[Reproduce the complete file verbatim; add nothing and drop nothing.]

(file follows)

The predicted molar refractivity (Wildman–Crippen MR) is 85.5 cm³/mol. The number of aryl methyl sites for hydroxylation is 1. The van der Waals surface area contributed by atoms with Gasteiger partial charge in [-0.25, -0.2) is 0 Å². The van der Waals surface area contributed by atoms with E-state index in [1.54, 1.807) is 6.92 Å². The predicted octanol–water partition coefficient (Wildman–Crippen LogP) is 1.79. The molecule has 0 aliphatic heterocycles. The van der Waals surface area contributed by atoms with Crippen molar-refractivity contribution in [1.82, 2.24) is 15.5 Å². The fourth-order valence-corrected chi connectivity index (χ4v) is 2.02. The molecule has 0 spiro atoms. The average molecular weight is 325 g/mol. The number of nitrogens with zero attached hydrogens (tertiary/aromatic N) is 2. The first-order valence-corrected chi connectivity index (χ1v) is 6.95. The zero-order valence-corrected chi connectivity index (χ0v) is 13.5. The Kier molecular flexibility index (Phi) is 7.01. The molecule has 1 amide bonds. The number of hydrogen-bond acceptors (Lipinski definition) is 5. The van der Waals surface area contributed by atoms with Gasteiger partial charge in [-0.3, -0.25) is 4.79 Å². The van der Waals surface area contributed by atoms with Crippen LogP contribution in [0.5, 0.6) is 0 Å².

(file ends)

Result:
The predicted molar refractivity (Wildman–Crippen MR) is 85.5 cm³/mol. The number of aryl methyl sites for hydroxylation is 1. The van der Waals surface area contributed by atoms with Gasteiger partial charge in [-0.25, -0.2) is 0 Å². The van der Waals surface area contributed by atoms with E-state index in [1.54, 1.807) is 6.92 Å². The predicted octanol–water partition coefficient (Wildman–Crippen LogP) is 1.79. The molecule has 0 aliphatic heterocycles. The van der Waals surface area contributed by atoms with Crippen molar-refractivity contribution in [1.82, 2.24) is 15.5 Å². The fourth-order valence-corrected chi connectivity index (χ4v) is 2.02. The molecule has 0 spiro atoms. The average molecular weight is 325 g/mol. The number of nitrogens with zero attached hydrogens (tertiary/aromatic N) is 2. The first-order valence-corrected chi connectivity index (χ1v) is 6.95. The zero-order valence-corrected chi connectivity index (χ0v) is 13.5. The Kier molecular flexibility index (Phi) is 7.01. The molecule has 1 amide bonds. The number of hydrogen-bond acceptors (Lipinski definition) is 5. The van der Waals surface area contributed by atoms with Gasteiger partial charge in [-0.3, -0.25) is 4.79 Å². The van der Waals surface area contributed by atoms with Crippen LogP contribution in [0.5, 0.6) is 0 Å².